Solo un poco. Pero quiero apender más.
MLB and I are volunteering as teachers in an English As A Second Language (ESL) class sponsored by our church. We inherited a class comprised of adult students primarily from Mexico. Since they are all native Spanish speakers, we are trying to improve our fluency in their native language.
There’s a great deal of debate about whether ESL teachers should use Spanish (or any non-English language) in class. I won’t attempt to debate the pros and cons, but I will say that when you get less than two hours per week with students, you need to be as efficient as possible in communicating concepts, and being able to set the context in their native language has been invaluable. I have yet to find a picture card or a pantomime that accurately depicts the concept of “enough.”
In addition, our sometimes-bumbling attempts at Spanish provides two intangible benefits. First, I believe it demonstrates some respect for the students’ culture. Second, it gives us as teachers a perspective on just how difficult learning another language can be for adults. And if we aren’t afraid to mess up when we attempt Spanish, maybe the students won’t fear making mistakes in English.
We’ve actually been working on our Spanish skills for almost a year, using two different self-paced programs. The first is Duolingo, which bills itself as “the world’s most popular language learning platform.” Duolingo’s “active learners” count seems to support this claim, with almost 22 million English speakers taking Spanish, and 29 million Spanish speakers taking English. In all, Duolingo has about 100 English-to-xxx and xxx-to-English courses. We have downloaded the app to our tablets and phones and do lessons every morning as a part of our normal routine.
The other program we’re using is Fluencia, a web-based curriculum focused solely on Spanish. Again, daily lessons in Fluencia are a part of our morning routine.
The two programs share some features. Both offer “starter” lessons for free, but their usefulness is extremely limited. The paid versions of each unlock the full potential of the programs. Both track your progress and provide daily reports via email or notifications. Both programs provide immediate feedback during the lessons about whether you’re succeeding. And both allow you to provide your own feedback about the lessons themselves.*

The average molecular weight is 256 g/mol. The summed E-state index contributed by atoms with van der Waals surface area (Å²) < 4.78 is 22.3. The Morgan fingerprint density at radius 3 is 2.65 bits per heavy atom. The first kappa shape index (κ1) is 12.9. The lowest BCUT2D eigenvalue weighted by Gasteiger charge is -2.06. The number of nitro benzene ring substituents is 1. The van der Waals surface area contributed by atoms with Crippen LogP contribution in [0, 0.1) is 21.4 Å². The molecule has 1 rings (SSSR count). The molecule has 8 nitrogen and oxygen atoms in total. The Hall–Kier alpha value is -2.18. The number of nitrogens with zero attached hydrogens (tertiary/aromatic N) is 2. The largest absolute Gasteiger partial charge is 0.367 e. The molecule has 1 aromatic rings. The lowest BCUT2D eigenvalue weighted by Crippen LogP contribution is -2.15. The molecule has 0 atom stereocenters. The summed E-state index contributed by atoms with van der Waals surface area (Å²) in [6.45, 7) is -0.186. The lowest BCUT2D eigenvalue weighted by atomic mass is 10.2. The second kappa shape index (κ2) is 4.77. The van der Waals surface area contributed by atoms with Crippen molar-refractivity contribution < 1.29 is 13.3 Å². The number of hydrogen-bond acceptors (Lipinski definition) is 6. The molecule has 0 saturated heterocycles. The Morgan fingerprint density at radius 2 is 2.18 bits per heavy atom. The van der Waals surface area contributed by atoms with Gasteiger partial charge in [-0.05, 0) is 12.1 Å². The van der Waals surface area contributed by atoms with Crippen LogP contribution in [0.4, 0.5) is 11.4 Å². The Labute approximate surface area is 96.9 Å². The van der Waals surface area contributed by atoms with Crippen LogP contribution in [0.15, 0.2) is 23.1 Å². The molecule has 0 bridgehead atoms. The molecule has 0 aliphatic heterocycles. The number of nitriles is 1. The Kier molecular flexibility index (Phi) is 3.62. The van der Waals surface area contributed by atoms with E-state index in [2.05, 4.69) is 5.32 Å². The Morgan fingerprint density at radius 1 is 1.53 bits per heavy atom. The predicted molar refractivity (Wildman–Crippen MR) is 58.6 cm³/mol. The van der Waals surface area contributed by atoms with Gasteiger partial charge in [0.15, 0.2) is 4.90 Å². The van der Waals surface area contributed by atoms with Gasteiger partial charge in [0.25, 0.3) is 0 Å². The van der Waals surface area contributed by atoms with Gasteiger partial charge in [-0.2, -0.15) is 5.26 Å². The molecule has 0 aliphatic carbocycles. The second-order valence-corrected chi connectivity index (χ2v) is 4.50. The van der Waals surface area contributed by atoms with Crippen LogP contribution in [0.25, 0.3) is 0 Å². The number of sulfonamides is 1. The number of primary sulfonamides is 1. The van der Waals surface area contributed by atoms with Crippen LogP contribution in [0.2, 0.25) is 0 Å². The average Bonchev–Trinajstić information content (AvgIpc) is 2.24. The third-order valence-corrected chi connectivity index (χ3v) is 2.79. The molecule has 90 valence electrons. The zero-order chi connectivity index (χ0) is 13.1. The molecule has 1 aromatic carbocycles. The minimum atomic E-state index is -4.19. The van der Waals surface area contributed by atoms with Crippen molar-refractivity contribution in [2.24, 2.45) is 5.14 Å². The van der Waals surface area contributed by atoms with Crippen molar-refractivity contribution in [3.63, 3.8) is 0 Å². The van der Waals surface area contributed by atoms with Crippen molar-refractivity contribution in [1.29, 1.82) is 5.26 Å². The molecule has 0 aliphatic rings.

However, the two programs are quite different in their approaches. Duolingo is more self-paced, and arranges its lessons by narrow topic (e.g. Animals, Time, Directions, Adverbs, etc.). You can pick whichever topics appeal to you the most, and each provides a series of lessons of [theoretically] increasing difficulty. Duolingo’s emphasis seems to be on building vocabulary. You’re on your own to figure out the grammatical rules, unless you want to exit the lessons and use Duolingo’s extensive online resources.
Fluencia has a structured curriculum that you work through in linear fashion; you can’t advance to the next set of lessons until you’ve mastered (or at least stumbled through, in my case) the previous set. Fluencia’s lesson plans are built around social situations (e.g. “Explore household chores and items, celebrity, and gossip”; “Learn words for your first apartment, job interviews, banking…and describing a city”). Fluencia does a much better job of explaining grammatical rules as a part of the lesson, and it also provides lessons on Spanish culture, customs, idioms, geography, etc.
Both platforms have their drawbacks. You can download Duolingo lessons to work offline but Fluencia requires a connection to the web. Some of Duolingo’s lessons seem excessively simple and repetitive, even at the advanced levels (most people really don’t need to see “el hombre” twenty times to remember that it means “the man”). On the other hand, some of Fluencia’s lessons are brutally hard, especially the reviews that require absolute mastery of all the lessons included in each level. My aging brain seems incapable of absorbing everything that Fluencia expects, and that gets frustrating.
One of the most puzzling aspects of Duolingo is the way it “punishes” you for not answering questions correctly. Once you miss three questions, you are locked out of the program for 24 hours. This seems like an odd way to encourage learning. The workaround is to upgrade to the paid version, then turn on a special setting that stops that ridiculous approach.
In the end, I can’t recommend either program over the other, as they each provide useful tools via their different approaches. Duolingo’s strength is building vocabulary; Fluencia’s is providing grammatical context.
Nevertheless, fluency is not coming easily. I feel like I have a pretty good working vocabulary, but grammar is probably still on a first-grade level. I can read Spanish pretty effectively, but speaking anything but the most rudimentary sentences is a struggle. Worst of all, listening to native speakers is completely frustrating, especially with the Latin tendency to speak quickly. (In fairness, our students often tell us that we’re speaking too quickly.)
One additional resource I highly recommend is SpanishDict, a translation resource that is reliable and comprehensive. It’s done more to help me understand Spanish verb conjugations than either Duolingo or Fluencia. You can access SpanishDict as either a standalone app or via its website.
*I mentioned above that these programs allow students to provide feedback about the lessons. In Duolingo’s case, you can report a question for which you believe the provided answer is either wrong or excessively limited (Spanish provides multiple ways to say the same thing, but the program doesn’t always recognize that.) I’ve discovered that this feedback actually works. I’ve submitted several suggestions and received prompt responses from Duolingo to the effect that they will update their program to accept my suggestions for acceptable answers.